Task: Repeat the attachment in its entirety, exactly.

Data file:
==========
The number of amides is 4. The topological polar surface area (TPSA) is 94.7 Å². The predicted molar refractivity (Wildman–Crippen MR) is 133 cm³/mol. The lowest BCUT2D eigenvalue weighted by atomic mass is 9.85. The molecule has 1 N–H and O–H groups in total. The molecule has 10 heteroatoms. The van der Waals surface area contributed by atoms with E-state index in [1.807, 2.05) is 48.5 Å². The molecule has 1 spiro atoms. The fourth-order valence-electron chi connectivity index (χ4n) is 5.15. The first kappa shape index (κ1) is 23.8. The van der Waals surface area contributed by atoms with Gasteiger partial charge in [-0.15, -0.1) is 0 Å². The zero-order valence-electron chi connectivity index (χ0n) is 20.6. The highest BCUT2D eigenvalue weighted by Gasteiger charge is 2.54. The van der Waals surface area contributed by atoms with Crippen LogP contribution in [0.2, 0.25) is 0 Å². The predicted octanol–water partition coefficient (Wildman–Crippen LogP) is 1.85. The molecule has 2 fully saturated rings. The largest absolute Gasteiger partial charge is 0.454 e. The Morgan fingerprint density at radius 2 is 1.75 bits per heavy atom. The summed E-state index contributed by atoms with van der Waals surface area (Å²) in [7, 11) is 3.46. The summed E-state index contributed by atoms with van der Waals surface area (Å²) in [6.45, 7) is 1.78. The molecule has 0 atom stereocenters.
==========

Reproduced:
The number of amides is 4. The topological polar surface area (TPSA) is 94.7 Å². The predicted molar refractivity (Wildman–Crippen MR) is 133 cm³/mol. The lowest BCUT2D eigenvalue weighted by atomic mass is 9.85. The molecule has 1 N–H and O–H groups in total. The molecule has 10 heteroatoms. The van der Waals surface area contributed by atoms with E-state index in [1.807, 2.05) is 48.5 Å². The molecule has 1 spiro atoms. The fourth-order valence-electron chi connectivity index (χ4n) is 5.15. The first kappa shape index (κ1) is 23.8. The van der Waals surface area contributed by atoms with Gasteiger partial charge in [-0.15, -0.1) is 0 Å². The zero-order valence-electron chi connectivity index (χ0n) is 20.6. The highest BCUT2D eigenvalue weighted by Gasteiger charge is 2.54. The van der Waals surface area contributed by atoms with Crippen LogP contribution in [0.2, 0.25) is 0 Å². The predicted octanol–water partition coefficient (Wildman–Crippen LogP) is 1.85. The molecule has 2 fully saturated rings. The largest absolute Gasteiger partial charge is 0.454 e. The Morgan fingerprint density at radius 2 is 1.75 bits per heavy atom. The summed E-state index contributed by atoms with van der Waals surface area (Å²) in [7, 11) is 3.46. The summed E-state index contributed by atoms with van der Waals surface area (Å²) in [6.45, 7) is 1.78. The molecule has 0 atom stereocenters.